Posted February 3, 1999
Hellman Research Award Applications Due Mar. 15
Applications are currently being accepted for awards from the Hellman Family Faculty Fund. The deadline for applications is Monday, March 15.
The fund supports research by assistant professors who show potential for great distinction in their work. Prior to receiving a Hellman award, faculty are expected to have served at least two years as an assistant professor but not to have yet been recommended for tenure.
This year a total of $300,000 will be available. Individual faculty may apply for a grant of up to $50,000; the maximum award granted in the last two competitions was $45,000. Awards cannot replace salary, but may be used for any other research-related expense.
For information see the web site of the Office of the Vice Provost at www.chance.berkeley.edu/vprovost, or call 642-1963.
In SUPERB Production's Feb. 5 film, "Pleasantville," two '90s teen-agers (Tobey Maguire, Jeff Daniels) become trapped in a 1950s-sitcom. The genial spoof, replete with special effects, plays at 7 and 9:30 p.m. in Wheeler Auditorium (which is wheelchair accessible). Admission is $3 with a valid campus photo ID, $4 general admission. Arrive early for seating and tickets.
SUPERB Productions is a student-run, non-profit branch of the ASUC. For information on SUPERB events, see www.asuc.org/superb/ or call 642-7511 for recorded information.
An architectural historian whose work focuses on the intersection of patronage and gender in Elizabethan and modern architecture, will speak on "Women and the Making of the Modern House," at 7 p.m., Monday, Feb. 15 at 112 Wurster.
Alice Friedman, professor of art and co-director of the Architecture Program at Wellesley, is author of "House and Household in Elizabethan England: Walloon Hall and the Willoughby Family." Her talk is hosted by the College of Environmental Design. Admission is free.
Violinist Dawn Madole and pianist Karen Shinozaki are the featured performers at the free noon concert Wednesday, Feb. 10 at Hertz Hall.
The program includes Mozart's "little" Sonata (Nâ 4 in E minor), Messiaen's Th╦me et Variations and Beethoven's Sonata Nâ 5 in F major ("Spring") op. 24.
The concert starts promptly at 12:15 p.m. and ends by 1 p.m. For information call 642-4864.
Under the procurement card system now available to all departments, designated staff can use a credit card to pay for low-dollar items.
The cards are programmed with spending limits and vendors are paid within 72 hours. The department is able to buy many low-dollar goods and services without using a purchase order through Berkeley Financial Systems (BFS).
Departmental managers and business officers interested in implementing the program can sign up for start-up workshops. The first two will be Tuesday, Feb. 9 from 1 to 3 p.m. and Friday, Feb. 19 from 10 a.m. to noon.
For information or to sign up for workshops, call 642-3293 or email firstname.lastname@example.org.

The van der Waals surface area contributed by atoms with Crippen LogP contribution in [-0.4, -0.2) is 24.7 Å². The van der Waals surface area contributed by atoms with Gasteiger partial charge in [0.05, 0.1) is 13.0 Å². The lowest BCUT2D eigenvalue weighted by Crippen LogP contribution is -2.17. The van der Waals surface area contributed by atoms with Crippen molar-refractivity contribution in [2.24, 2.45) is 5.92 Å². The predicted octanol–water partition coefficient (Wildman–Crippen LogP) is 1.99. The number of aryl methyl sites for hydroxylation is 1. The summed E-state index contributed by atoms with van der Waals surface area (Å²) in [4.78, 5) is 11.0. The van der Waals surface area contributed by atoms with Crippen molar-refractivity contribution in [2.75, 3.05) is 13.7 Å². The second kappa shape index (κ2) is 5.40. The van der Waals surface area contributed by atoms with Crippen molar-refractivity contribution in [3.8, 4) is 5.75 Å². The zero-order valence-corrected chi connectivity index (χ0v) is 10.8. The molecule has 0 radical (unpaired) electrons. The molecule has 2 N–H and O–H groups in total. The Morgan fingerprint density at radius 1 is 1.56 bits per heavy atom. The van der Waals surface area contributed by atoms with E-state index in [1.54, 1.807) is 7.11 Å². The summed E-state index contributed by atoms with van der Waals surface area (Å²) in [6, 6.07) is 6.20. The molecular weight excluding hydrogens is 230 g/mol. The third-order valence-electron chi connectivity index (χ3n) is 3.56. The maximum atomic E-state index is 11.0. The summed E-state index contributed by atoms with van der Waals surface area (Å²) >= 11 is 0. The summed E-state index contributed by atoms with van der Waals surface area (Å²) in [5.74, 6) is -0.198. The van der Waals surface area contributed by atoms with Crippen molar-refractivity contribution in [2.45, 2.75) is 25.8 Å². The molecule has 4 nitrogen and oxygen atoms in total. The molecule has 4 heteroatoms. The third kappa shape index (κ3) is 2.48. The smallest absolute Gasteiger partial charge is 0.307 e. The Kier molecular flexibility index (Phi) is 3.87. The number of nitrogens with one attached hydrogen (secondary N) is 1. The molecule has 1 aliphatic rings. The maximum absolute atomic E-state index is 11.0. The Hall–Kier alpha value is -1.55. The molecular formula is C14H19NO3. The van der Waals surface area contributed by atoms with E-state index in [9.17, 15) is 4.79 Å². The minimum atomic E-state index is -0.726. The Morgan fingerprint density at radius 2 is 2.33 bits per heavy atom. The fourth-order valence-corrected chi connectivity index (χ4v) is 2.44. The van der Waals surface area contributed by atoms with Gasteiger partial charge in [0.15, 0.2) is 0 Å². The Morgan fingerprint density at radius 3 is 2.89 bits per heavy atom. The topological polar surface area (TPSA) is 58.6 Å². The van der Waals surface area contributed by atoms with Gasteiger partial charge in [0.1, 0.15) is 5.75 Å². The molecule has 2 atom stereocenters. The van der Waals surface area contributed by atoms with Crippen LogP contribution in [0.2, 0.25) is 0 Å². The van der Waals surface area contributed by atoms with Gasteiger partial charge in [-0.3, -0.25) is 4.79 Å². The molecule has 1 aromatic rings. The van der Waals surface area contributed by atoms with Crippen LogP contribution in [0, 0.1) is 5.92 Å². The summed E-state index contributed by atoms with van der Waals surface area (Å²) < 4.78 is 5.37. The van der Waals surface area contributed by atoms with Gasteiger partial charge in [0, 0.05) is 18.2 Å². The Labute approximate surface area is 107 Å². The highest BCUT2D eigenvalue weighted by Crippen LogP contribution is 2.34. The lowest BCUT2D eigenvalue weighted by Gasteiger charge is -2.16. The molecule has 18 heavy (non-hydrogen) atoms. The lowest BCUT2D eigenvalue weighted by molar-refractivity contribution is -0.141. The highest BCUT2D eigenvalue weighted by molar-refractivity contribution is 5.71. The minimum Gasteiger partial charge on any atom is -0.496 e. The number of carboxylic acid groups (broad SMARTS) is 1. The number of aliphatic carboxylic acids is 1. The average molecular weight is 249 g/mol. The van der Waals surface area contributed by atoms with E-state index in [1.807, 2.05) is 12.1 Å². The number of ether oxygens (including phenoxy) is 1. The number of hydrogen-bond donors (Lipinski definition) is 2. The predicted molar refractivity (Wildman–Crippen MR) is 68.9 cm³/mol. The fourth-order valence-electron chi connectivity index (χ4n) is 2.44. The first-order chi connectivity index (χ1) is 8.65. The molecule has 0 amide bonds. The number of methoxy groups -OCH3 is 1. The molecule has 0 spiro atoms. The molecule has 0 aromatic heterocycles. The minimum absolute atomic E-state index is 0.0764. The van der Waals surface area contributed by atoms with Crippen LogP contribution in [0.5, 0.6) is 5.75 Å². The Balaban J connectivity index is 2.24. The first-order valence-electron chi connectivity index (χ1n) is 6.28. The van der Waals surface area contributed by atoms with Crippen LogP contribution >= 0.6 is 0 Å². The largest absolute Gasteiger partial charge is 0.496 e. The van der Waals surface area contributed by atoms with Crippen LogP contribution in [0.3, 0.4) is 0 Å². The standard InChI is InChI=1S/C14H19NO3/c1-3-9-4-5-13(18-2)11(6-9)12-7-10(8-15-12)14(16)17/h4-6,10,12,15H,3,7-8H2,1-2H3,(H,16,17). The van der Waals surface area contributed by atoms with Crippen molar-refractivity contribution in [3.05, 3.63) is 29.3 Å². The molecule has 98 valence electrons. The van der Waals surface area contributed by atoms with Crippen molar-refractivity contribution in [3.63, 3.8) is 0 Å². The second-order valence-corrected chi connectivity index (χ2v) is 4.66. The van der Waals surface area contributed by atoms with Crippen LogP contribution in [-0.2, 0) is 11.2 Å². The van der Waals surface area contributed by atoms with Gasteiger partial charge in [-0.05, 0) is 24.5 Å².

Henk Versnel, professor of ancient history at the University of Leiden, Netherlands, will present the 1999 Sather Classical Lectures on Wednesday evenings, from Feb. 10 through March 17.
The eight-lecture series on the gods and God is titled "Coping with the Gods: Wayward Readings of Greek Theology." All of the talks begin at 8:10 p.m. in 2050 Valley Life Sciences.
During his stay on campus, Versnel will also teach a classics seminar, "Magic in Graeco-Roman Antiquity."
Norman King, executive director of the San Berdnardino Associated Governments, is on campus this month as the first Stone & Youngberg California Local Executive-in-Residence of the Insitute of Governmental Studies.
King will give a noon seminar titled "Demand Management and Pricing Principles," Wednesday, Feb. 24 in 119 Moses. During his three-week campus, he will also teach, study and write on improving local governance.
A reception to welcome King will be held Wednesday, Feb. 10, from 4 to 6 p.m. in 119 Moses.
The Berkeley Postdoc Association, a newly formed organization for campus postdoctoral fellows, will offer workshops on professional issues throughout the spring semester. The first of the meetings, on alternative careers, was held in January.
Workshop 2, a three-part series on the application and interview process, will be offered Feb. 11, 18 and 25. Each session is from 4:30 p.m. to 7:30 p.m. in the Lipman Room, 8th floor, Barrows Hall.
The Feb. 11 session features Peter Fiske speaking on "To Boldly Go: Practical Career Planning for Scientists and Engineers." Fiske is a physicist at Lawrence Livermore Labs and author of a book on which his talk is based.
To preregister for workshops, email email@example.com by Monday, Feb. 8.
The Feb. 18 workshop, "Interviewing and Negotiating," will focus on the job interview and negotiations following a job offer. The panelists, all from alternative careers in science, will discuss what employers look for in resumes and cover letters, what makes for a successful interview, common mistakes to avoid, and how to negotiate an offer.
At the Feb. 25 workshop, "Applying for an Academic Position," faculty from various academic instituions -- from a small liberal arts college to a large research institution -- will discuss what they look for when hiring new faculty.